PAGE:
In his book Outliers: The Story of Success, Malcolm Gladwell coined the term the ‘ten thousand hour rule’, which denotes that to achieve true mastery of any skill, you need to practice for at least ten-thousand hours. After studying masters of many different fields, from musicians to sportsmen to thinkers, “no-one has yet found a case in which true world-class expertise was accomplished in less time”.
Ten thousand hours is a long time. If you practiced something for two hours every day (no mean commitment), it would take you around 14 years to give yourself a chance of true, world-class expertise. Even then it would not be guaranteed of course – this amount of practice is merely a necessity. You would give yourself a better chance of achieving greatness by committing three, four five hours each day to a passion of yours. Five hours, every day, with no days off for Christmas or New Year, and it still takes you at least six years.
Could you commit that much time to something? You would have to cut a lot of things out of your life. Would you rather be a dilettante in many hobbies, with a light knowledge in a range of subjects, or a world expert at one thing and fairly abject at everything else? Of course the ideal scenario is to be widely educated on a variety of issues, with the additional athletic ability of, say, Eric Cantona. But this is a very rare breed. Noam Chomsky might be a specimen – one of the most widely respected and thus authoritative voices on Linguistics, Psychology and Political Philosophy in the world, while the ‘Chomsky Hierarchy’ is a key model in computer science, and the man’s work is the eighth most cited source of all time. But even he can’t lob Lionel Perez from 18 yards.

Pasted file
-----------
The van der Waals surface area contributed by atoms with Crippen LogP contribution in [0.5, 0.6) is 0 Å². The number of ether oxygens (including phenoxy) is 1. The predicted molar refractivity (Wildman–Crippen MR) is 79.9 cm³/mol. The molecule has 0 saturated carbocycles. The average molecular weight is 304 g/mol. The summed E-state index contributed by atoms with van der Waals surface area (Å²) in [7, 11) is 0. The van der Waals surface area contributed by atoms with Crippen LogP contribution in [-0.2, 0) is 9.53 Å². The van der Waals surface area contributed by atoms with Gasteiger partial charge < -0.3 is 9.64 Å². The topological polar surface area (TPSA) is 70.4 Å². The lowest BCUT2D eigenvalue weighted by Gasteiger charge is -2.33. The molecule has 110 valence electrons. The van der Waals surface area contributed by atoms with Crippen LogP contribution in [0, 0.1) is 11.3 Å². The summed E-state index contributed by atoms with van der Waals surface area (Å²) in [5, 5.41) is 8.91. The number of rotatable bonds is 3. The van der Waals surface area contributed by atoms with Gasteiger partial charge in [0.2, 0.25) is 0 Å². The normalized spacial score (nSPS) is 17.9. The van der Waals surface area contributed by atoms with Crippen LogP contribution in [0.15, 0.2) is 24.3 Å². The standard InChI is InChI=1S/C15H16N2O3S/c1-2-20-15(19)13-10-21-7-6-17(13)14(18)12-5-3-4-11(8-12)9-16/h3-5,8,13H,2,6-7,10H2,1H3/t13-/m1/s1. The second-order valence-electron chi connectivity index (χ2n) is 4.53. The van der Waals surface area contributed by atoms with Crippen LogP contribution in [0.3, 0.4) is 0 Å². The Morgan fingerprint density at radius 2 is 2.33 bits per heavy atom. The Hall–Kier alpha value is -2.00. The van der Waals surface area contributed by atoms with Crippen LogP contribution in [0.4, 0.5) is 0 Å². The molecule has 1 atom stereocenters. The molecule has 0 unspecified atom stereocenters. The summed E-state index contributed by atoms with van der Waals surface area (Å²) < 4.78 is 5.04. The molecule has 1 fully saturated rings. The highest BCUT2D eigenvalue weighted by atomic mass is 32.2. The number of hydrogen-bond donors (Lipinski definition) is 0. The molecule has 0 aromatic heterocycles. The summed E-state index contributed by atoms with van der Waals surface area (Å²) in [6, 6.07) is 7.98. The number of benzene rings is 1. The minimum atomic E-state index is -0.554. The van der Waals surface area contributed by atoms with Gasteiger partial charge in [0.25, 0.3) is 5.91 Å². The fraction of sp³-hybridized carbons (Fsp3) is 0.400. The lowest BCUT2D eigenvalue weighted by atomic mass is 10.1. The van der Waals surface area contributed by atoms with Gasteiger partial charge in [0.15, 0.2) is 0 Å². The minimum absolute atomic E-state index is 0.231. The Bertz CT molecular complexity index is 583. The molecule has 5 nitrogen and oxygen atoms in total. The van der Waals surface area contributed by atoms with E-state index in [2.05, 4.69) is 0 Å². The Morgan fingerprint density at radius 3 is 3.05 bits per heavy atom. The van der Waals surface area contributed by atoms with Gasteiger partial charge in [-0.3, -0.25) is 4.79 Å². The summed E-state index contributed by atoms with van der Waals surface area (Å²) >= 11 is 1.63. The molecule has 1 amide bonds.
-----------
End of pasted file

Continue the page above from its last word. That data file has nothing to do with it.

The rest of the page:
To be as multi-talented as Chomsky is quite an ambitious aim, but in general you can achieve mastery of any individual skill if you really, really want to. Notwithstanding the main restraint of physical demise , if you make something your top priority, spending nearly all of your time and money on becoming as great as you can be at it, you’ll probably get close to true mastery. You can become a world expert on Thomas Hardy if you read enough. You can become a professional darts player if you practice enough. If you are young enough and hire enough personal trainers and undergo enough coaching, you would probably start to master football. If you spend every single minute of the day reading Johann Hari articles, you are a world expert on objective morality. Probably.
While I’m sure most people would like to be a genius concert pianist or a famous playwright, there is wanting it to happen, and wanting it to happen so much that it takes the place of most other stuff in your life. Judging by the decisions of most people, true dedication is deemed too much of a compromise on the multitude of pleasures our standard of living offers us – relaxing after work, spending weekends with friends and family. You can forget about greatness and have a pizza on the couch watching TV every week, as well as going to the pub with friends, watching sport and listening to music as much as you want. The plethora of activites that are presented to you, which make you passive consumers, are so vast in quantity that it is easy to forget the pursuit of real, era-defining stand-out achievement and still have an enjoyable, easy life.
I asked a friend about the dilemma between greatness but compromise, and mediocrity but pleasurability. He argued on a personal level for the pursuit of greatness over variety because of a deep worry he has that he will be instantly forgotten once he has died and thus he might well have not existed. If he is not remembered by people he didn’t know, then he feels that he was no different to the billions before him, and his personal significance is virtually zero.
Of course, pursuing greatness is making the assessment that in the long term you’ll have more pleasure than all those times you drink alcohol/watch television/etc put together. This is of course not guaranteed – a long way down the lonesome road of practice after practice you might find that intense repetition has rendered this ‘passion’ of yours dull and boring, or you may find that you will never become as great as you want to, to receive the appropriate satisfaction and pleasure from your skill. The pursuit of mastery is a gamble, and the option of shirking it is put before you every day.
What do you choose?